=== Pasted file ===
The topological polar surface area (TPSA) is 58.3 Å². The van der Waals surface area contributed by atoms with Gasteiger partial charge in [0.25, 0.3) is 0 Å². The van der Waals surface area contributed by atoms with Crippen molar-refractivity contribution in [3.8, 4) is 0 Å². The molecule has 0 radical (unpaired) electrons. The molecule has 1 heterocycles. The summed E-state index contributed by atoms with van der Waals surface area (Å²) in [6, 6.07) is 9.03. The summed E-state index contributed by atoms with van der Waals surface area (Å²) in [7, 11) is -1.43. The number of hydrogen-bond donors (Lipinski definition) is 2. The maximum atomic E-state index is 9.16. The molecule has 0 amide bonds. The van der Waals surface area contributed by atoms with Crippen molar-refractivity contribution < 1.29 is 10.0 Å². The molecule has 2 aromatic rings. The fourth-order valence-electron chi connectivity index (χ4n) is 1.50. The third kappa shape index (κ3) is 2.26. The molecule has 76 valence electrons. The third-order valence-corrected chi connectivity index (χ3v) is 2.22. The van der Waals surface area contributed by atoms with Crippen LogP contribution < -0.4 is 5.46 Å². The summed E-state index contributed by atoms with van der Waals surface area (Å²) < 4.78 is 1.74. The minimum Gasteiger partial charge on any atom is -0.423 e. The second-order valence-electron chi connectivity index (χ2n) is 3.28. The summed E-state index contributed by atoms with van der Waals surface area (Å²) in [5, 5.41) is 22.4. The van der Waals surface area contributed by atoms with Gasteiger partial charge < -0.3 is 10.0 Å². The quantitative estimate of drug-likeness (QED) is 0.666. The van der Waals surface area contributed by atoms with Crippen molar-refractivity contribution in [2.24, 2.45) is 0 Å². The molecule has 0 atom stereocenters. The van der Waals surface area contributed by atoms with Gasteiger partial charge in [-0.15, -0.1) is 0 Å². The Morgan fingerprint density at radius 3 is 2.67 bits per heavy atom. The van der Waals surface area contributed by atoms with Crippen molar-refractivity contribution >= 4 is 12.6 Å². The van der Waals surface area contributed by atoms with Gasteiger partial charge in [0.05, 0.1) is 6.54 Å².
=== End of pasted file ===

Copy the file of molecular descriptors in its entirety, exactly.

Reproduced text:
The topological polar surface area (TPSA) is 58.3 Å². The van der Waals surface area contributed by atoms with Gasteiger partial charge in [0.25, 0.3) is 0 Å². The van der Waals surface area contributed by atoms with Crippen molar-refractivity contribution in [3.8, 4) is 0 Å². The molecule has 0 radical (unpaired) electrons. The molecule has 1 heterocycles. The summed E-state index contributed by atoms with van der Waals surface area (Å²) in [6, 6.07) is 9.03. The summed E-state index contributed by atoms with van der Waals surface area (Å²) in [7, 11) is -1.43. The number of hydrogen-bond donors (Lipinski definition) is 2. The maximum atomic E-state index is 9.16. The molecule has 0 amide bonds. The van der Waals surface area contributed by atoms with Crippen molar-refractivity contribution < 1.29 is 10.0 Å². The molecule has 2 aromatic rings. The fourth-order valence-electron chi connectivity index (χ4n) is 1.50. The third kappa shape index (κ3) is 2.26. The molecule has 76 valence electrons. The third-order valence-corrected chi connectivity index (χ3v) is 2.22. The van der Waals surface area contributed by atoms with Crippen LogP contribution < -0.4 is 5.46 Å². The summed E-state index contributed by atoms with van der Waals surface area (Å²) < 4.78 is 1.74. The minimum Gasteiger partial charge on any atom is -0.423 e. The second-order valence-electron chi connectivity index (χ2n) is 3.28. The summed E-state index contributed by atoms with van der Waals surface area (Å²) in [5, 5.41) is 22.4. The van der Waals surface area contributed by atoms with Gasteiger partial charge < -0.3 is 10.0 Å². The quantitative estimate of drug-likeness (QED) is 0.666. The van der Waals surface area contributed by atoms with Crippen molar-refractivity contribution in [2.24, 2.45) is 0 Å². The molecule has 0 atom stereocenters. The van der Waals surface area contributed by atoms with Gasteiger partial charge in [-0.15, -0.1) is 0 Å². The Morgan fingerprint density at radius 3 is 2.67 bits per heavy atom. The van der Waals surface area contributed by atoms with Crippen molar-refractivity contribution >= 4 is 12.6 Å². The van der Waals surface area contributed by atoms with Gasteiger partial charge in [0.05, 0.1) is 6.54 Å².